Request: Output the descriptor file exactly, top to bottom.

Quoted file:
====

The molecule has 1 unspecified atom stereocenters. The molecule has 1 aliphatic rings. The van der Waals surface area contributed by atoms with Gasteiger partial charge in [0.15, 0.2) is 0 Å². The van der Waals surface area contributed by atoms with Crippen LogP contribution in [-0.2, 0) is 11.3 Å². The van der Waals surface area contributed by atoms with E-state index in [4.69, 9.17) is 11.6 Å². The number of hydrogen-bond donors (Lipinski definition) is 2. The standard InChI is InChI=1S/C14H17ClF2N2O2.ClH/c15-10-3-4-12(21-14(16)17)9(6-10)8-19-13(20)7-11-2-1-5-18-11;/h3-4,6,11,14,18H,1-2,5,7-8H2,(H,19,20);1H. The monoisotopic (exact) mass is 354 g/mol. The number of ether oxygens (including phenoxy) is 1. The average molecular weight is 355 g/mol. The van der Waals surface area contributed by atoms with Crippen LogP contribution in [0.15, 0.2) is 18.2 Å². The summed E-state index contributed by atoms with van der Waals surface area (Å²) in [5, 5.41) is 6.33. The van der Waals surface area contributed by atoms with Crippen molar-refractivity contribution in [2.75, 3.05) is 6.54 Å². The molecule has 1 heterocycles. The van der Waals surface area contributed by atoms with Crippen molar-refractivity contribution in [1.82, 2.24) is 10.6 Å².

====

The molecule has 1 unspecified atom stereocenters. The molecule has 1 aliphatic rings. The van der Waals surface area contributed by atoms with Gasteiger partial charge in [0.15, 0.2) is 0 Å². The van der Waals surface area contributed by atoms with Crippen LogP contribution in [-0.2, 0) is 11.3 Å². The van der Waals surface area contributed by atoms with E-state index in [4.69, 9.17) is 11.6 Å². The number of hydrogen-bond donors (Lipinski definition) is 2. The standard InChI is InChI=1S/C14H17ClF2N2O2.ClH/c15-10-3-4-12(21-14(16)17)9(6-10)8-19-13(20)7-11-2-1-5-18-11;/h3-4,6,11,14,18H,1-2,5,7-8H2,(H,19,20);1H. The monoisotopic (exact) mass is 354 g/mol. The number of ether oxygens (including phenoxy) is 1. The average molecular weight is 355 g/mol. The van der Waals surface area contributed by atoms with Crippen LogP contribution in [0.15, 0.2) is 18.2 Å². The summed E-state index contributed by atoms with van der Waals surface area (Å²) in [5, 5.41) is 6.33. The van der Waals surface area contributed by atoms with Crippen molar-refractivity contribution in [2.75, 3.05) is 6.54 Å². The molecule has 1 heterocycles. The van der Waals surface area contributed by atoms with Crippen molar-refractivity contribution in [1.82, 2.24) is 10.6 Å².